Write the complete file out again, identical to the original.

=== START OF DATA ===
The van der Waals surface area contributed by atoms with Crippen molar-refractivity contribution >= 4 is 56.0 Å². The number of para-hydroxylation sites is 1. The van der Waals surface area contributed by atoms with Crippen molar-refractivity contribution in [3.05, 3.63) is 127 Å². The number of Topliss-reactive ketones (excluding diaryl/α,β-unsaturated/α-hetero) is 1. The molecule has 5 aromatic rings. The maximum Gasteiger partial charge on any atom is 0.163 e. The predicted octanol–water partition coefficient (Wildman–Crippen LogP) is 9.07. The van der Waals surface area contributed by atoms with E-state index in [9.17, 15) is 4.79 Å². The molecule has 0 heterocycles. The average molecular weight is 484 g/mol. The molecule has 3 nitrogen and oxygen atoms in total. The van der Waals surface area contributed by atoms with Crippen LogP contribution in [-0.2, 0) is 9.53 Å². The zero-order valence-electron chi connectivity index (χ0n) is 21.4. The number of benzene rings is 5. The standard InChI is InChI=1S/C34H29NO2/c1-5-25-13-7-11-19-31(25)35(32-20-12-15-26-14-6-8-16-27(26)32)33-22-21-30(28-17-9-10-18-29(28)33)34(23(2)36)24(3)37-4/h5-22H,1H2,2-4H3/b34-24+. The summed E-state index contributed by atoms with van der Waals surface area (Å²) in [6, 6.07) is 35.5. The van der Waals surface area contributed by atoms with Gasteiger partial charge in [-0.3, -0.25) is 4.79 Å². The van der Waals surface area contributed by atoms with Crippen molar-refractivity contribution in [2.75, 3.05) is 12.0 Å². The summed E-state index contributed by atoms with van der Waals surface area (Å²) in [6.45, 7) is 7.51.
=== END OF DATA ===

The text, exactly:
The van der Waals surface area contributed by atoms with Crippen molar-refractivity contribution >= 4 is 56.0 Å². The number of para-hydroxylation sites is 1. The van der Waals surface area contributed by atoms with Crippen molar-refractivity contribution in [3.05, 3.63) is 127 Å². The number of Topliss-reactive ketones (excluding diaryl/α,β-unsaturated/α-hetero) is 1. The molecule has 5 aromatic rings. The maximum Gasteiger partial charge on any atom is 0.163 e. The predicted octanol–water partition coefficient (Wildman–Crippen LogP) is 9.07. The van der Waals surface area contributed by atoms with E-state index in [9.17, 15) is 4.79 Å². The molecule has 0 heterocycles. The average molecular weight is 484 g/mol. The molecule has 3 nitrogen and oxygen atoms in total. The van der Waals surface area contributed by atoms with Crippen LogP contribution in [-0.2, 0) is 9.53 Å². The zero-order valence-electron chi connectivity index (χ0n) is 21.4. The number of benzene rings is 5. The standard InChI is InChI=1S/C34H29NO2/c1-5-25-13-7-11-19-31(25)35(32-20-12-15-26-14-6-8-16-27(26)32)33-22-21-30(28-17-9-10-18-29(28)33)34(23(2)36)24(3)37-4/h5-22H,1H2,2-4H3/b34-24+. The summed E-state index contributed by atoms with van der Waals surface area (Å²) in [6, 6.07) is 35.5. The van der Waals surface area contributed by atoms with Gasteiger partial charge in [-0.3, -0.25) is 4.79 Å². The van der Waals surface area contributed by atoms with Crippen molar-refractivity contribution in [2.75, 3.05) is 12.0 Å². The summed E-state index contributed by atoms with van der Waals surface area (Å²) in [6.45, 7) is 7.51.